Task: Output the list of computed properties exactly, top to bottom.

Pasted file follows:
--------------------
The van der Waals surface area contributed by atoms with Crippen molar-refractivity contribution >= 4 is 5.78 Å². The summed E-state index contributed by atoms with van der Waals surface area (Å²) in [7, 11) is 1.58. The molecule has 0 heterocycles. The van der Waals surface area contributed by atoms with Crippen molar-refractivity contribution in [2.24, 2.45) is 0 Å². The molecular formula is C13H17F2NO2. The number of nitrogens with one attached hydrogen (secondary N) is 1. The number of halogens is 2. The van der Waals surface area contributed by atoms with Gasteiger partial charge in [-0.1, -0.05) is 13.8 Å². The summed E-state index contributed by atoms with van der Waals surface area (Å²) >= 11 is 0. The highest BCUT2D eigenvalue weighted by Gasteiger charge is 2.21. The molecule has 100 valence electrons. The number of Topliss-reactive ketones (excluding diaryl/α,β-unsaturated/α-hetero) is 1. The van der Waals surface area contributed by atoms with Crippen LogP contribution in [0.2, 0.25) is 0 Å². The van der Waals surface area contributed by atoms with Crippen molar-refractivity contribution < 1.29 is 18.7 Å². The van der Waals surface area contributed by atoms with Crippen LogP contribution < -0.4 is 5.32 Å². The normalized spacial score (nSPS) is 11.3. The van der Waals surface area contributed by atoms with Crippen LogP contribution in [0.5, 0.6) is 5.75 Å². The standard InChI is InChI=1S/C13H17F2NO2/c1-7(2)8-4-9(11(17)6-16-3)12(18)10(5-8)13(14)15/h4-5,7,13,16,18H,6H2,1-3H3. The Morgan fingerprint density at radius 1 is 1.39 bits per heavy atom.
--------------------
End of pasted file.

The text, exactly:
The van der Waals surface area contributed by atoms with Crippen molar-refractivity contribution >= 4 is 5.78 Å². The summed E-state index contributed by atoms with van der Waals surface area (Å²) in [7, 11) is 1.58. The molecule has 0 heterocycles. The van der Waals surface area contributed by atoms with Crippen molar-refractivity contribution in [2.24, 2.45) is 0 Å². The molecular formula is C13H17F2NO2. The number of nitrogens with one attached hydrogen (secondary N) is 1. The number of halogens is 2. The van der Waals surface area contributed by atoms with Gasteiger partial charge in [-0.1, -0.05) is 13.8 Å². The summed E-state index contributed by atoms with van der Waals surface area (Å²) >= 11 is 0. The highest BCUT2D eigenvalue weighted by Gasteiger charge is 2.21. The molecule has 100 valence electrons. The number of Topliss-reactive ketones (excluding diaryl/α,β-unsaturated/α-hetero) is 1. The van der Waals surface area contributed by atoms with Crippen LogP contribution in [0.2, 0.25) is 0 Å². The van der Waals surface area contributed by atoms with Crippen molar-refractivity contribution < 1.29 is 18.7 Å². The van der Waals surface area contributed by atoms with Crippen LogP contribution < -0.4 is 5.32 Å². The normalized spacial score (nSPS) is 11.3. The van der Waals surface area contributed by atoms with Crippen LogP contribution in [0.5, 0.6) is 5.75 Å². The standard InChI is InChI=1S/C13H17F2NO2/c1-7(2)8-4-9(11(17)6-16-3)12(18)10(5-8)13(14)15/h4-5,7,13,16,18H,6H2,1-3H3. The Morgan fingerprint density at radius 1 is 1.39 bits per heavy atom.